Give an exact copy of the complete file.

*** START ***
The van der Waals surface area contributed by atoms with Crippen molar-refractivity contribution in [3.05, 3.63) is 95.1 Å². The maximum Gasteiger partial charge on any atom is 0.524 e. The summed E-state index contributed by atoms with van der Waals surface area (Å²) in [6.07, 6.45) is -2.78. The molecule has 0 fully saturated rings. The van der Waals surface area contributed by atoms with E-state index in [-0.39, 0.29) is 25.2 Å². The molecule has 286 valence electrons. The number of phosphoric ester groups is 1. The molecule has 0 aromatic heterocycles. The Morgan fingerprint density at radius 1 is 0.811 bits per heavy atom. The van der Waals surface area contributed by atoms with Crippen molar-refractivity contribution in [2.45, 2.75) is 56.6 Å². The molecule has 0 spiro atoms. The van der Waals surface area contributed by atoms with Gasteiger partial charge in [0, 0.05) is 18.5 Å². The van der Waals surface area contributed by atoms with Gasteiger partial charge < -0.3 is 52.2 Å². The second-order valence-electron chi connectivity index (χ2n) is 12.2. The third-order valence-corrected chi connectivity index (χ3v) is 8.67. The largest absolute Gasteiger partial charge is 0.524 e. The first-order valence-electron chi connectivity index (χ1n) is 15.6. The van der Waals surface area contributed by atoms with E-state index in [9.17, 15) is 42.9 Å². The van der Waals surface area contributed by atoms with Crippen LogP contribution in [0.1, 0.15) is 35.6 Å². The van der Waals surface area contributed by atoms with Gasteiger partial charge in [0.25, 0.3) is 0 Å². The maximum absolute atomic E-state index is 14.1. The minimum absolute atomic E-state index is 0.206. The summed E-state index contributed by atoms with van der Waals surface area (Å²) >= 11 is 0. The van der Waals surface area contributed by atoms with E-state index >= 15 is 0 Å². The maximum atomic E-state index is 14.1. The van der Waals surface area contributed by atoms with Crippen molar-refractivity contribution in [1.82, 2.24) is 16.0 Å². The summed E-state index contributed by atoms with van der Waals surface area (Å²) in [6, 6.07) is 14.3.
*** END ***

The van der Waals surface area contributed by atoms with Crippen molar-refractivity contribution in [3.05, 3.63) is 95.1 Å². The maximum Gasteiger partial charge on any atom is 0.524 e. The summed E-state index contributed by atoms with van der Waals surface area (Å²) in [6.07, 6.45) is -2.78. The molecule has 0 fully saturated rings. The van der Waals surface area contributed by atoms with E-state index in [-0.39, 0.29) is 25.2 Å². The molecule has 286 valence electrons. The number of phosphoric ester groups is 1. The molecule has 0 aromatic heterocycles. The Morgan fingerprint density at radius 1 is 0.811 bits per heavy atom. The van der Waals surface area contributed by atoms with Crippen molar-refractivity contribution in [2.45, 2.75) is 56.6 Å². The molecule has 0 spiro atoms. The van der Waals surface area contributed by atoms with Gasteiger partial charge in [0, 0.05) is 18.5 Å². The van der Waals surface area contributed by atoms with Gasteiger partial charge < -0.3 is 52.2 Å². The second-order valence-electron chi connectivity index (χ2n) is 12.2. The third-order valence-corrected chi connectivity index (χ3v) is 8.67. The largest absolute Gasteiger partial charge is 0.524 e. The first-order valence-electron chi connectivity index (χ1n) is 15.6. The van der Waals surface area contributed by atoms with E-state index in [9.17, 15) is 42.9 Å². The van der Waals surface area contributed by atoms with Crippen LogP contribution in [0.1, 0.15) is 35.6 Å². The van der Waals surface area contributed by atoms with Gasteiger partial charge in [0.25, 0.3) is 0 Å². The maximum absolute atomic E-state index is 14.1. The minimum absolute atomic E-state index is 0.206. The summed E-state index contributed by atoms with van der Waals surface area (Å²) >= 11 is 0. The van der Waals surface area contributed by atoms with E-state index >= 15 is 0 Å². The maximum atomic E-state index is 14.1. The van der Waals surface area contributed by atoms with Crippen molar-refractivity contribution in [1.82, 2.24) is 16.0 Å². The summed E-state index contributed by atoms with van der Waals surface area (Å²) in [6, 6.07) is 14.3.